Since 1996, when the demining process started in Bosnia and Herzegovina after the war, a total of 55 Bosnian deminers and 673 civilians have been killed by exploding ordnance.
When two deminers were killed on August 25 nearby the town of Livno in south-west Bosnia while they were on duty in one of the minefields that still blight the country, it again highlighted the dangers faced by those who are working to clear the remaining unexploded ordnance left over from the 1992-95 war.
The deminers who died near Livno, in circumstances that are so far unclear, were among a total of 55 Bosnian deminers who have lost their lives at work since 1996, according to the Bosnian Mine Action Centre, BHMAC.
After a formal investigation, it will be known exactly what happened to the three-member crew from the BHMAC in the incident, in which another deminer was slightly injured.
Bosnia and Herzegovina is reported to be one of the countries with the most uncleared landmines on its territory.
There was a national plan for Bosnia to become landmine-free by 2019, but that did not happen.
“The problem is present in 129 of the country’s 143 municipalities, and the most dangerous areas are around Doboj, Teslic, Maglaj, Usora, Zavidovici, Gornji Vakuf, Sanski Most, Velika Kladusa, Travnik and Ilijas,” BHMAC spokesperson Svjetlana Luledzija told BIRN.
Some 15 per cent of the total population – 545,603 people – are exposed to the dangers of unexploded ordnance, according to the BHMAC.
Lack of funds has slowed the process of ridding Bosnia of mines. Since 1996, more than 3,000 square kilometres have been cleared, but over the past six years, the BHMAC had an annual budget of around 20 million euros instead of the 40 million euros indicated in the Bosnian government’s initial strategy.
The deadline for clearing the country of mines entirely has now been extended to 2024 and the Bosnian authorities have appealed for more donor funds to complete the process.
“Bosnia still has about 1,000 square kilometres of suspected mine-contaminated area and this strategy, adopted by the Council of Ministers in January 2019, foresees that we will be a mine-free country by 2024. This implies that Bosnia will need some 170 million euros from domestic and donor funds, which is a large amount,” Suad Dzafic of the Bosnian Ministry of Civil Affairs told Anadolu Agency in April 2019 on International Mine Awareness Day.
Meanwhile, 673 Bosnians died and 1,769 were injured from 1996 until August 2019, according to the BHMAC.
One of those who lost his life in an explosion was Sead Zukic, who was killed in July 2018 nearby Zivinice, a small town in north-east Bosnia.
What supposed to be a day of hunting with friends turned into tragedy when Zukic accidentally stepped on a mine in a field.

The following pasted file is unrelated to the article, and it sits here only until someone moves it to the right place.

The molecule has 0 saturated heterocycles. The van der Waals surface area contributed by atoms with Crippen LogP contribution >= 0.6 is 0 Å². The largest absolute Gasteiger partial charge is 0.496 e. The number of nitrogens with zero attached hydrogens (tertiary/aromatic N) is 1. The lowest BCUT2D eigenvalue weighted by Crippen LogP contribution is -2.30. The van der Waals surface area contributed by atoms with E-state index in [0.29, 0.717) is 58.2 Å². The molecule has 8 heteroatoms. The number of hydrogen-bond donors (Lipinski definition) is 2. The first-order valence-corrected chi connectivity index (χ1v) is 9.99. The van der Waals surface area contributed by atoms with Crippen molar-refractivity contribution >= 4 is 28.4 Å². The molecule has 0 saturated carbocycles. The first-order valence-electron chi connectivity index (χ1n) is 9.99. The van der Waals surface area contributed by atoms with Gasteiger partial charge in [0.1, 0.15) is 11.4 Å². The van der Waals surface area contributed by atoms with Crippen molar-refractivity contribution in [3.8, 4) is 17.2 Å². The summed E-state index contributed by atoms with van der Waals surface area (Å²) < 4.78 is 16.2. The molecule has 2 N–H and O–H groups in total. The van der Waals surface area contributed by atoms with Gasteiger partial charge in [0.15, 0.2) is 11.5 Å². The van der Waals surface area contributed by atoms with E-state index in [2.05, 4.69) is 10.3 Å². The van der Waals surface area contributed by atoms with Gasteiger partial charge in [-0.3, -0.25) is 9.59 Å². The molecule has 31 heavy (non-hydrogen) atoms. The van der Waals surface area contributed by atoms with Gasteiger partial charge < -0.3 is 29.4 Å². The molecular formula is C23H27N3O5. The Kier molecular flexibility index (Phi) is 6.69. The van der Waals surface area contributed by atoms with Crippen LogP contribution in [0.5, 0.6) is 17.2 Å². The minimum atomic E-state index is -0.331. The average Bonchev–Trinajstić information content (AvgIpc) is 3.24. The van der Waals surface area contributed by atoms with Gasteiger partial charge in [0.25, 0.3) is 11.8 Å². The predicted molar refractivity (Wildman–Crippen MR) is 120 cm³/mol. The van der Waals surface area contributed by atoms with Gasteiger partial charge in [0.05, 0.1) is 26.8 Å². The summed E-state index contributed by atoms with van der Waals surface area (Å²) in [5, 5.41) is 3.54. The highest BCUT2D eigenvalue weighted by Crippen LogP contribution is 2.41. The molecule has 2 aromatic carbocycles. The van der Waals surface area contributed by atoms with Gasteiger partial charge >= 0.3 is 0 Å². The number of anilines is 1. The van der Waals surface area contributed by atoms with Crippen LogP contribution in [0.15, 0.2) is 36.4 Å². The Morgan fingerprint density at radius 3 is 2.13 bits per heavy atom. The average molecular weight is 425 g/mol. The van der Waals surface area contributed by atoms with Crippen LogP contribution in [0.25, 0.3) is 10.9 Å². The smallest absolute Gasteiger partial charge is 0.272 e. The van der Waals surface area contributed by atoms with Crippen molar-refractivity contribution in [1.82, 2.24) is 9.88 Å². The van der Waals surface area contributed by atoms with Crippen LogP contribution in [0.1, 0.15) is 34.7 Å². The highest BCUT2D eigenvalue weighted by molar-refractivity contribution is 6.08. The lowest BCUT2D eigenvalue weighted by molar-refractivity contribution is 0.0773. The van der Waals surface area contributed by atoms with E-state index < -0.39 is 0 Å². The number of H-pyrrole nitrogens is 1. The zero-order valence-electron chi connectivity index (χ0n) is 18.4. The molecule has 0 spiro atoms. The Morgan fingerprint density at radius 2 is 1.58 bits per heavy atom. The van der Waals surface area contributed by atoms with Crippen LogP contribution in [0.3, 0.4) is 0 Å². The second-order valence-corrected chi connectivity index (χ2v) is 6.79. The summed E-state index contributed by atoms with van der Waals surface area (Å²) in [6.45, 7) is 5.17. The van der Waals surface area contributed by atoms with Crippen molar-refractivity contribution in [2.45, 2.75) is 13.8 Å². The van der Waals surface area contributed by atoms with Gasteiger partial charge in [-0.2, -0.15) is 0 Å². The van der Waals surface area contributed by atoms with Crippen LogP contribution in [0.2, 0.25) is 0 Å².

“He was an experienced hunter… to this day, I cannot understand how he ended up in an area covered with mines,” Zukic’s brother Eldin told BIRN.
“The place was marked as having landmines, but who knows, perhaps he was confident enough to believe he knew all the locations [of the mines] and did not pay enough attention,” he added.
A total of 132 deminers have also been injured since 1996 in various accidents while they were on duty.
The current size of the suspected mine-contaminated area in Bosnia is 1.018 square kilometres, or 2.1 per cent of the total area of the country.
Incidents have decreased over the years but people are still injured by blasts every year.
The problem is so serious that in 2016, a local NGO warned Pokemon GO players to avoid wandering into potentially dangerous areas.
Neighbouring Croatia also has a problem with landmines left over from the 1990s conflict.
There are still some 400 square kilometres of potentially dangerous territory in the country in which there are 32,000 remaining landmines, according to the Croatian Mine Action Centre, the state institution responsible for demining.
Since the end of the war in Croatia in late 1995, 200 people have been killed by landmines – including both civilians and deminers – and 385 wounded.
Croatia is a signatory to the so called Ottawa Treaty on that aims to eliminate landmines around the world – the Convention on the Prohibition of the Use, Stockpiling, Production and Transfer of Anti-Personnel Mines and on their Destruction.
The country had hoped to be to be landmine-free by 2019 but that plan has failed, according to domestic media reports.
News website Jutarnji.hr reported last year that Croatia – the only EU country with uncleared landmines on its territory – has extended its deadline to remove all the remaining unexploded ordnance to 2026.